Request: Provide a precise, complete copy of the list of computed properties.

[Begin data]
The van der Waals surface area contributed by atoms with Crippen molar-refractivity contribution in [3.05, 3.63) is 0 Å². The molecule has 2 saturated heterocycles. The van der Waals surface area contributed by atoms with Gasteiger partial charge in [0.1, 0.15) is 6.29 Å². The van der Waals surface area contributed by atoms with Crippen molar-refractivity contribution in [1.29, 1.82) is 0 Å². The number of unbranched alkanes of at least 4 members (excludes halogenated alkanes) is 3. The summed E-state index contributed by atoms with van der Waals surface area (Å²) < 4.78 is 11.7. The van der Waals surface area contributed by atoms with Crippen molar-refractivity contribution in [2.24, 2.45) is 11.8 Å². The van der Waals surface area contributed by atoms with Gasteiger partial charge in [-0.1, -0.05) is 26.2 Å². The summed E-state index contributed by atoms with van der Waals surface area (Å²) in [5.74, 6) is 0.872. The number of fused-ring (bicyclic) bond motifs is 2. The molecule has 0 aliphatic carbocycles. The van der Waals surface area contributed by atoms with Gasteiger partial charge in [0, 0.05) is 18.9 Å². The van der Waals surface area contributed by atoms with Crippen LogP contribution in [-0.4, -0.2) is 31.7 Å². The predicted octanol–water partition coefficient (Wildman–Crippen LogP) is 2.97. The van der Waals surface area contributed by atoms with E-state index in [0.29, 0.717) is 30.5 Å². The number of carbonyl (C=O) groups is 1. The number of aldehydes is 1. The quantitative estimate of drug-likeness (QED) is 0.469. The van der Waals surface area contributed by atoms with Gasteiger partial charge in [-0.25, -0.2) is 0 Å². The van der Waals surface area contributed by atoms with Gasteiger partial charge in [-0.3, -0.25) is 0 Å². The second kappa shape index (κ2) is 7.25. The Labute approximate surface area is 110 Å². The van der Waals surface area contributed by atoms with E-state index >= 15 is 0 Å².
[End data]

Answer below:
The van der Waals surface area contributed by atoms with Crippen molar-refractivity contribution in [3.05, 3.63) is 0 Å². The molecule has 2 saturated heterocycles. The van der Waals surface area contributed by atoms with Gasteiger partial charge in [0.1, 0.15) is 6.29 Å². The van der Waals surface area contributed by atoms with Crippen molar-refractivity contribution in [1.29, 1.82) is 0 Å². The number of unbranched alkanes of at least 4 members (excludes halogenated alkanes) is 3. The summed E-state index contributed by atoms with van der Waals surface area (Å²) < 4.78 is 11.7. The van der Waals surface area contributed by atoms with Crippen molar-refractivity contribution in [2.24, 2.45) is 11.8 Å². The van der Waals surface area contributed by atoms with Gasteiger partial charge in [-0.1, -0.05) is 26.2 Å². The summed E-state index contributed by atoms with van der Waals surface area (Å²) in [5.74, 6) is 0.872. The number of fused-ring (bicyclic) bond motifs is 2. The molecule has 0 aliphatic carbocycles. The van der Waals surface area contributed by atoms with Gasteiger partial charge in [0, 0.05) is 18.9 Å². The van der Waals surface area contributed by atoms with Crippen LogP contribution in [-0.4, -0.2) is 31.7 Å². The predicted octanol–water partition coefficient (Wildman–Crippen LogP) is 2.97. The van der Waals surface area contributed by atoms with E-state index in [0.29, 0.717) is 30.5 Å². The number of carbonyl (C=O) groups is 1. The number of aldehydes is 1. The quantitative estimate of drug-likeness (QED) is 0.469. The van der Waals surface area contributed by atoms with Gasteiger partial charge in [-0.25, -0.2) is 0 Å². The van der Waals surface area contributed by atoms with Gasteiger partial charge in [-0.3, -0.25) is 0 Å². The second kappa shape index (κ2) is 7.25. The Labute approximate surface area is 110 Å². The van der Waals surface area contributed by atoms with E-state index >= 15 is 0 Å².